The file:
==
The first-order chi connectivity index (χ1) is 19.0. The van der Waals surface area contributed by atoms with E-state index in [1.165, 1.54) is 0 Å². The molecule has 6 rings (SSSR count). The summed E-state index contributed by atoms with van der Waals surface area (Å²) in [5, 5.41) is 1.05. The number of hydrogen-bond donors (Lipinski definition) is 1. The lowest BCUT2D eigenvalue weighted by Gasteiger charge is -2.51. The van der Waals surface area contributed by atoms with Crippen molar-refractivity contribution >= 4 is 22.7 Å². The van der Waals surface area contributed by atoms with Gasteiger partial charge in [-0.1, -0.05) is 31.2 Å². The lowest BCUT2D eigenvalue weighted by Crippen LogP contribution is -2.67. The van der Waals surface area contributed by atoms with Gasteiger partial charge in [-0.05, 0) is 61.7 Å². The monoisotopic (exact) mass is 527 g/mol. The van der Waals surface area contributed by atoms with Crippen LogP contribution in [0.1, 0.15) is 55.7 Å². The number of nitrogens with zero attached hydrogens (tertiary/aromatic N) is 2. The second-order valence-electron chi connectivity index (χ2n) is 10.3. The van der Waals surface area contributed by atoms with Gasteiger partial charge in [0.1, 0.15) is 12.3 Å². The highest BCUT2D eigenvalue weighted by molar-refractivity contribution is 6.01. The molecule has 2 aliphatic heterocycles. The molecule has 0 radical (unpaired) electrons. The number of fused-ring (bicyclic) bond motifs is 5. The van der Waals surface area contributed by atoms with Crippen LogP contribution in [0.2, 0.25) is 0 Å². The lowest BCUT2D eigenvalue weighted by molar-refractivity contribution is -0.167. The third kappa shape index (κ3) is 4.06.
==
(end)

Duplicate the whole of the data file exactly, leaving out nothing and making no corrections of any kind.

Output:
The first-order chi connectivity index (χ1) is 19.0. The van der Waals surface area contributed by atoms with E-state index in [1.165, 1.54) is 0 Å². The molecule has 6 rings (SSSR count). The summed E-state index contributed by atoms with van der Waals surface area (Å²) in [5, 5.41) is 1.05. The number of hydrogen-bond donors (Lipinski definition) is 1. The lowest BCUT2D eigenvalue weighted by Gasteiger charge is -2.51. The van der Waals surface area contributed by atoms with Crippen molar-refractivity contribution >= 4 is 22.7 Å². The van der Waals surface area contributed by atoms with Gasteiger partial charge in [-0.1, -0.05) is 31.2 Å². The lowest BCUT2D eigenvalue weighted by Crippen LogP contribution is -2.67. The van der Waals surface area contributed by atoms with Gasteiger partial charge in [-0.05, 0) is 61.7 Å². The monoisotopic (exact) mass is 527 g/mol. The van der Waals surface area contributed by atoms with Crippen LogP contribution in [0.1, 0.15) is 55.7 Å². The number of nitrogens with zero attached hydrogens (tertiary/aromatic N) is 2. The second-order valence-electron chi connectivity index (χ2n) is 10.3. The van der Waals surface area contributed by atoms with Gasteiger partial charge in [0.1, 0.15) is 12.3 Å². The highest BCUT2D eigenvalue weighted by molar-refractivity contribution is 6.01. The molecule has 2 aliphatic heterocycles. The molecule has 0 radical (unpaired) electrons. The number of fused-ring (bicyclic) bond motifs is 5. The van der Waals surface area contributed by atoms with Crippen LogP contribution in [0.2, 0.25) is 0 Å². The lowest BCUT2D eigenvalue weighted by molar-refractivity contribution is -0.167. The third kappa shape index (κ3) is 4.06.